Chadwick enjoyed an impressive debut piloting a Motionsport Wolf GB08.
Ollie Chadwick, one of the bright new prospects in British motorsport, enjoyed an impressive debut on the international endurance racing stage on Saturday, 13th December, piloting a Motionsport Wolf GB08 sports prototype in the annual Gulf 12 Hours c in Abu Dhabi.
The 18-year-old racer from Tetbury, Gloucestershire, was a last minute entrant in the event after agreeing a deal to team with Pete Storey and Ben Gower to share driving duties at the wheel of the Honda-powered Wolf. As part of a 26-car field including the likes of Mercedes, Ferrari, Porsche and McLaren, the competition was fierce and featured some factory-supported racers and professional drivers.
I received lots of complimentary comments and I feel I’ve ticked another box on my racing ambitions.
Unfortunately for the Motionsport team, technical issues which affected the paddle-shift gearbox selection became evident during testing and qualifying. Even so, Ollie still managed to post fast laps only a second shy of the front-running teams.
The racing itself was divided into two six hour portions – the first run during the day and the second at night, under the floodlights. Ollie enjoyed a blistering rolling start in race one, running second in class and 14th overall, and the car appeared to perform well as he settled into his planned 75 minute first stint. Starting to reel in the competition, at one point he also set the overall fastest lap.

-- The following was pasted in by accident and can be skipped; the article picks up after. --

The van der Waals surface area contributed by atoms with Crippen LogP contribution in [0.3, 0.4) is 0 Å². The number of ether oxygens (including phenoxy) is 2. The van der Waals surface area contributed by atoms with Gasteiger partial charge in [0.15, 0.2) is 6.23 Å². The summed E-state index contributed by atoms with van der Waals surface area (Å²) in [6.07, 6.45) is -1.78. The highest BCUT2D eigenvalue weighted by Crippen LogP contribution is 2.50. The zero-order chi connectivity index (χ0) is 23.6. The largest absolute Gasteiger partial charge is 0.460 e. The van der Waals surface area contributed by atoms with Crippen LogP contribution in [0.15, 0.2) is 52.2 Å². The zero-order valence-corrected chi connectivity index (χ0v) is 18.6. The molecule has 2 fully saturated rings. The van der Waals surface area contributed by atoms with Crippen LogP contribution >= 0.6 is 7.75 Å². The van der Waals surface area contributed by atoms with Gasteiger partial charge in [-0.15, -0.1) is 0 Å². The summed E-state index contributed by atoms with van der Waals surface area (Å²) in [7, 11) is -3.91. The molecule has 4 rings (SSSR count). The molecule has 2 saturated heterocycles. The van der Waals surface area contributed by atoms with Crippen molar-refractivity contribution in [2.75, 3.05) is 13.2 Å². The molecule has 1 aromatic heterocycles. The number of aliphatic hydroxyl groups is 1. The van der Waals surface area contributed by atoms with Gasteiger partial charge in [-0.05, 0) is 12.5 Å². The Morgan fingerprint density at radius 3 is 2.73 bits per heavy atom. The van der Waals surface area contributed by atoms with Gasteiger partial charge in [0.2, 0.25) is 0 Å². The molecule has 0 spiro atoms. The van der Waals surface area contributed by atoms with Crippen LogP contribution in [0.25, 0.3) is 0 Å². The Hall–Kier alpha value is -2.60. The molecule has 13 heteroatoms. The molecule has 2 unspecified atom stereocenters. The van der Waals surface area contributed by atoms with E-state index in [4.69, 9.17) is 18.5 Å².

Just 45 minutes into the race though, on lap 24, the Honda engine disintegrated in a spectacular plume of smoke and oil. Ollie quickly moved off the racing line and managed to nurse the car back to the pits, but the damage was extensive.
The team embarked on an engine swap but several ancillary components proved hard to source, delaying the car’s planned return to action until early in race two. Then ‘mapping’ problems further frustrated the team and the car couldn’t re-enter the racing until late in proceedings, finishing a disappointing but undaunted 23rd overall. Despite the day’s difficulties, Ollie remained upbeat.
“Of course, we are all disappointed that we couldn’t have been out there competing for the top places and a ‘class’ win”, he reflected, “Practice and qualifying were dogged with a few issues but the moment the racing began, all felt good and I really sensed we could challenge the top teams. Then, without warning, the motor just let go and I knew instantly it wasn’t going to be our day.
“Everyone pulled together to try and get us back into the race quickly, but a succession of setbacks thwarted our best efforts. Late on we did get into the closing stages, but were not up to pace. However, it was a great experience, I received lots of complimentary comments and I feel I’ve ticked another box on my racing ambitions.”